Centralized PCs rack up favor
- By Dan Caterinicchia, Dan Caterinicchia
- Sep 26, 2002
A centralized PC architecture should be considered as an alternative to the traditional distributed desktop environment, according to a recently released study by the chief information officer at the Hill Air Force Base, Utah.
The total cost of ownership (TCO) study, which was conducted earlier this year, compared the traditional environment with a racked PC architecture from ClearCube Technology Inc.
The study recommended that CIOs at Air Force military treatment facilities should be given the option of a racked PC architecture or distributed PCs when it comes time to go through the Air Force Medical Support Agency's annual information technology refreshment process, said Capt. Tim Ohrenberger, the base CIO.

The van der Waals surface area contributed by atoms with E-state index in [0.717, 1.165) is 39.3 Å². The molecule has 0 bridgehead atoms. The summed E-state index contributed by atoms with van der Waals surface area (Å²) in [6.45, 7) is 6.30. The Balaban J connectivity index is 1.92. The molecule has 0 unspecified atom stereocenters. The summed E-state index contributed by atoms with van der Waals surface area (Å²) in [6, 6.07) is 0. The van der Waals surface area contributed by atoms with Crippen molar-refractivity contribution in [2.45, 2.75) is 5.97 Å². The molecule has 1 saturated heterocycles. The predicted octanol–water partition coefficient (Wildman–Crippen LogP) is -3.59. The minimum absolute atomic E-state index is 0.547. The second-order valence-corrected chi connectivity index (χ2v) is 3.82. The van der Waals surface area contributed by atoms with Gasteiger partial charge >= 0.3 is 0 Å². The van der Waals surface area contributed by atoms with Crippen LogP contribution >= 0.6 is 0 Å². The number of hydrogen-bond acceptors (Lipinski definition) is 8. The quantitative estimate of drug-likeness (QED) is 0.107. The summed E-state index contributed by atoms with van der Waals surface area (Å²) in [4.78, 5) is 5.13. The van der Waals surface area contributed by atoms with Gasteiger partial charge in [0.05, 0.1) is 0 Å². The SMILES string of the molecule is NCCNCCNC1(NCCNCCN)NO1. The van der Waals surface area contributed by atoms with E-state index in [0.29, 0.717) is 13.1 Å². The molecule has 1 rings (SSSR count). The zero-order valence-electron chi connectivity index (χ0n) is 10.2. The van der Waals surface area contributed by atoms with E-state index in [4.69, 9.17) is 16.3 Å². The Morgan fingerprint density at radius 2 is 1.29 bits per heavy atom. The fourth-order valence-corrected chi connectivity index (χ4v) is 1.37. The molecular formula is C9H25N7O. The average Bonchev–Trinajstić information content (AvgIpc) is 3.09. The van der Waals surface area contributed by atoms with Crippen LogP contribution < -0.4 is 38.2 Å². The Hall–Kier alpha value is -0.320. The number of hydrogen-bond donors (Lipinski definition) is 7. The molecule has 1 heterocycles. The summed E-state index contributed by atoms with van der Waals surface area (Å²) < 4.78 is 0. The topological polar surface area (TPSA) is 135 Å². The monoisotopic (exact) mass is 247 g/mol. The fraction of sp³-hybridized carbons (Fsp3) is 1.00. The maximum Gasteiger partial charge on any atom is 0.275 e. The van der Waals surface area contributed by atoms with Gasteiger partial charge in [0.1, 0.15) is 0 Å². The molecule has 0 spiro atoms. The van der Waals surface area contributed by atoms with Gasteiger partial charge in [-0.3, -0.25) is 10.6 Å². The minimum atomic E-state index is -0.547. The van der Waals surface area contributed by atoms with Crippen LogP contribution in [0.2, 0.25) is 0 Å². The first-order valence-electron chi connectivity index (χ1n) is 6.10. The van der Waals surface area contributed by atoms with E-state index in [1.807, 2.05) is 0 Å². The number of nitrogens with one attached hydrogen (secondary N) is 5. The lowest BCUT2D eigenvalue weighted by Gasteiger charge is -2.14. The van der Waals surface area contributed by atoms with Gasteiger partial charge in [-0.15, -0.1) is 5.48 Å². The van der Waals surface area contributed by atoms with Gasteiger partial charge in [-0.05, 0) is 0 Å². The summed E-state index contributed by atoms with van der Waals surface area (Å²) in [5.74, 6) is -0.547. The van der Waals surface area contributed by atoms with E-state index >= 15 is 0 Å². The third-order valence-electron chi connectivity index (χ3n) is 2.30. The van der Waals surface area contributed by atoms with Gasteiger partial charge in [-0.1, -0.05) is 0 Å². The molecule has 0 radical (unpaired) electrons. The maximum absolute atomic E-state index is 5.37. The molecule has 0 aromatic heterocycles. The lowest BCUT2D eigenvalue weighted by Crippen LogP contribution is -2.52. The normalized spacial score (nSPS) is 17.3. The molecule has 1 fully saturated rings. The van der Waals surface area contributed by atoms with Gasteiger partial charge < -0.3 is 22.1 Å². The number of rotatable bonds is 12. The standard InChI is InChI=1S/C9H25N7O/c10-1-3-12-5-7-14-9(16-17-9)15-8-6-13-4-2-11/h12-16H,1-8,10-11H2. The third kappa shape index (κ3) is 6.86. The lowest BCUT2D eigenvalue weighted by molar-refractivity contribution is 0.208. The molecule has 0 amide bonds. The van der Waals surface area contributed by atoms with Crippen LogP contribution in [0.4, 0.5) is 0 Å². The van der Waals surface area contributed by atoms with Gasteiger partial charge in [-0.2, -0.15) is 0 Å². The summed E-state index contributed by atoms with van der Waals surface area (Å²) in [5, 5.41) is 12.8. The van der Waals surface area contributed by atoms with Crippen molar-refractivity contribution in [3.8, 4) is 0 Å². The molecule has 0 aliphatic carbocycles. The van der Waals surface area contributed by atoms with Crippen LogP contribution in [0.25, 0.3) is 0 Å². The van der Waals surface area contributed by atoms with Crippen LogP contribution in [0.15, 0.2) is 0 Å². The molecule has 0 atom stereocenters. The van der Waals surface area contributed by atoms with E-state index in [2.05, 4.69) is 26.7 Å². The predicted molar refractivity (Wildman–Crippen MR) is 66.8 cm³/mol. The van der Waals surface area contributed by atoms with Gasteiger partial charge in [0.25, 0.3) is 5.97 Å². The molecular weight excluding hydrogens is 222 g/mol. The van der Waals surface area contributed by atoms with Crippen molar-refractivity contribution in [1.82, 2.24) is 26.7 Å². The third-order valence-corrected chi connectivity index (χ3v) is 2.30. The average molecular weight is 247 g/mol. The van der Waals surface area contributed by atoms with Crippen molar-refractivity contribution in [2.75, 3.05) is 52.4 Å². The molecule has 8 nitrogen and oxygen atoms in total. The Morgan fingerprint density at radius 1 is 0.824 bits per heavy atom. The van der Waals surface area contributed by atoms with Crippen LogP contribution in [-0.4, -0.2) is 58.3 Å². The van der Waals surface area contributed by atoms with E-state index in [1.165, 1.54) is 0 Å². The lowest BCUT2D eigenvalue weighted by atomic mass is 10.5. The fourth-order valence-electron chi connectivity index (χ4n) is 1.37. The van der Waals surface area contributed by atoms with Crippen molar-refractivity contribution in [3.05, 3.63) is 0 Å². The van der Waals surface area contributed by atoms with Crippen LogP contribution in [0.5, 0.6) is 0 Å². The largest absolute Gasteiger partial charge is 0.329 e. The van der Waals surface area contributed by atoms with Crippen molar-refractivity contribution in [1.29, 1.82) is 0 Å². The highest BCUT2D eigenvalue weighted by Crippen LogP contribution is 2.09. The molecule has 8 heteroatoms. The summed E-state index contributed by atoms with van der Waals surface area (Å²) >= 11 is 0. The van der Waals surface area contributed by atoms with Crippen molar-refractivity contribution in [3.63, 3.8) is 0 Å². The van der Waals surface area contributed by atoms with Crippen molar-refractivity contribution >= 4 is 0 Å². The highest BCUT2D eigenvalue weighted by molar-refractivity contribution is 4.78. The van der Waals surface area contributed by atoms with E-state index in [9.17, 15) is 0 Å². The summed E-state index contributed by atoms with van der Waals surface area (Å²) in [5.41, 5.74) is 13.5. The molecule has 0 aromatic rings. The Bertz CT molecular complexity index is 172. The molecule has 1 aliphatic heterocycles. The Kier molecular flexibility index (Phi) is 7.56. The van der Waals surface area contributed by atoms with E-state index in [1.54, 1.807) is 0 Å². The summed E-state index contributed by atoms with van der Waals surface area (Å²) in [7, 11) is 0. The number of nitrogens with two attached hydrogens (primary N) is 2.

The study was conducted in Hill's medical group, which has 44 users and is housed in a building separate from the main facility. The group runs patient care for three clinics: optometry, pediatrics and the flight surgeon's office.
The medical facility faces everyday challenges concerning space, security and reliability, said Ohrenberger, who also serves as the information services flight commander at Hill's Tanner Memorial Medical Clinic.
Specific TCO study findings in the use of a centralized PC architecture vs. a distributed one included:
* A 96 percent time savings from 3.5 hours to nine minutes for imaging a PC.
* A 79 percent time savings from 43 minutes to nine minutes in retrieving or swapping a failed PC.
* A 95 percent time savings from 43 minutes to two minutes in user downtime.
* An 83 percent time savings in IT support for desktop and support calls.
"The qualitative and quantitative observations made during this pilot project demonstrate significant time savings for technical support and a significant increase in ease of use" with the centralized arrangement, according to Ohrenberger's study.
"These reductions in time and effort translate to real monetary savings. Additionally, the reduction in user downtime and time lost for replacement provides a more productive environment for the users. These savings can positively affect the cost of delivering health care in the tested environment."